May 16, 2013

Japanese Primroses and Bleeding Hearts


Primula sieboldii selections from our garden ( from two years ago)  range from delicate snowflake shapes, to phlox-like pinks, to nodding
geisha types which are so treasured in Japan.
In the great world of primroses, there are hundreds of species, most, unfortunately never make it into our gardens for various reasons, either nurseries rarely carry them, they are simply hard to find, or home gardeners simply don't know about them. The early-blooming delicate woodland primrose, Primula sieboldii from Japan, is one such plant. A species with hundreds of fabulous selections so treasured in Japan where there are clubs, public parks and even events organized around the blooming of this plant, here in America, just try finding even one selection. It takes some work, but there are a handful of nurseries ( mostly on-line sources) who carry this creeping, barely a ground cover but certainly mat-forming perennial primrose. I say - find one, and see for yourself how wonderful this plant is. Then throw away your creeping phlox that everyone has, and raise-the-bar horticulturally in your neighborhood.


I love this lavender veined form. I took this photo two years ago, but sadly, I think we've lost this selection.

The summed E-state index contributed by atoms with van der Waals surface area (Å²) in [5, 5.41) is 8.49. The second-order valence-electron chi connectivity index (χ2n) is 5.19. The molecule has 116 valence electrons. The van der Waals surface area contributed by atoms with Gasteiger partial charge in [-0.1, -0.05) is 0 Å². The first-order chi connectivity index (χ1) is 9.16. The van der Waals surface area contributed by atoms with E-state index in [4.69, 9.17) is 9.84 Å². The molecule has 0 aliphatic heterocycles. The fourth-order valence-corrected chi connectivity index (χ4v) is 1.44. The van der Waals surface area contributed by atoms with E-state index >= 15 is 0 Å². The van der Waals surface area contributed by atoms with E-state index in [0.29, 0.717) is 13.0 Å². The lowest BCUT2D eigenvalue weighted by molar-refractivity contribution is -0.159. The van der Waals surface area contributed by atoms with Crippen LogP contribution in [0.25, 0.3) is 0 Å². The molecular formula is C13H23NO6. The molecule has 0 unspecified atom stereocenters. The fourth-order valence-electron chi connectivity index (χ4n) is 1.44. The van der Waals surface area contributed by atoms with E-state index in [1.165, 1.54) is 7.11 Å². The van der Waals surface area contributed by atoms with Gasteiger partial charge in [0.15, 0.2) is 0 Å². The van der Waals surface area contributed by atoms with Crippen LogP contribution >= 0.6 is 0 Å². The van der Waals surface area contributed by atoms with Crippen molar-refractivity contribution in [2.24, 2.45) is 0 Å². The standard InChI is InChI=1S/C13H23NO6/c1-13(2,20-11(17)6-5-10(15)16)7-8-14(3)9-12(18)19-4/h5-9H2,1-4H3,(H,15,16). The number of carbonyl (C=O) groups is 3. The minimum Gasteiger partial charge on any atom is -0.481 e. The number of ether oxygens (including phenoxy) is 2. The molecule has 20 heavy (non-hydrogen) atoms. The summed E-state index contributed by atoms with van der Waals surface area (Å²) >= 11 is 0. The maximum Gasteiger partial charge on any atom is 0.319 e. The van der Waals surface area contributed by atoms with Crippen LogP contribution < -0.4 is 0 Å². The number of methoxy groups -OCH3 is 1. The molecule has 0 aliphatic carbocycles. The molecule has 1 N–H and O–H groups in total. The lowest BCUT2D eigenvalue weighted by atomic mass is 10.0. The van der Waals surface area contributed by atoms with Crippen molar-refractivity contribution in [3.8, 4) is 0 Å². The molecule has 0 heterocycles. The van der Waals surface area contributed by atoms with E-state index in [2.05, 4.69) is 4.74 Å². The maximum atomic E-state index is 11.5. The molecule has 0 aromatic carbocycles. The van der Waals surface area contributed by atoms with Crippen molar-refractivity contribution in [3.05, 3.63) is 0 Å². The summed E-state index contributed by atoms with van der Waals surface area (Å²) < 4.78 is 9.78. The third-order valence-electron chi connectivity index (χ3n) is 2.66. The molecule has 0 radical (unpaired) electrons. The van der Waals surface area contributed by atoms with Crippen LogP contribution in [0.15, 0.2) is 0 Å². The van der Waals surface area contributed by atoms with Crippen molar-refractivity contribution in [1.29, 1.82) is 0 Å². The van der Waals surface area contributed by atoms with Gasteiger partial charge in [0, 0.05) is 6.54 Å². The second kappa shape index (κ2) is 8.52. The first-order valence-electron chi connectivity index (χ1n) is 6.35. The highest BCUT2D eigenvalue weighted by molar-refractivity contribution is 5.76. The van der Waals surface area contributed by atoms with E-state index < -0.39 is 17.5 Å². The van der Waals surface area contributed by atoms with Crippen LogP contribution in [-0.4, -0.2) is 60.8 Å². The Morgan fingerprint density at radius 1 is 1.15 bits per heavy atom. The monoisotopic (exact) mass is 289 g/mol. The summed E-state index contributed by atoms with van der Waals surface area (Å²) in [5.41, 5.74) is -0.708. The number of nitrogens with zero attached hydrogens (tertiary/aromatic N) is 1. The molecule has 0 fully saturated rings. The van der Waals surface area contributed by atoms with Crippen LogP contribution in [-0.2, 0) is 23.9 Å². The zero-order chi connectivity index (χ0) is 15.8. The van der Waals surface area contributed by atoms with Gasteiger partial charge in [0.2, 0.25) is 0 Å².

Many of our own seedlings are variable, yet being prolific seed producers, each year we save packets of seed
with the hopes of finding even more, better, selections. More-better. Yeah.

Nostalgic plants return year after year, often reminding us of our earliest gardening experiences, and so it is with the common Bleeding Heart, typically found in its pink form, this white selection is less common.



This nodding form is a favorite in Japan, as it expresses a more demure gesture, so appreciated there.
This selection is called 'Pink Geisha'.

Our Primula sieboldii brighten the spring garden, as they grow in woodland-like duff below trees in partial shade.
Like most spring woodland plants, the show is brief, yet spectacular. The foliage remains for most of the summer,
unlike most woodland ephemerals.

3 comments :

  1. How about your favorite mail order catalog links for these primroses? Great photos,Thanks

    ReplyDelete
  2. omg such gorgeous shapes. proving once again when it comes to color and design, nature always gets there first!

    ReplyDelete
  3. The first images is really fun! I love the styling and the transition of the colors.

    ReplyDelete

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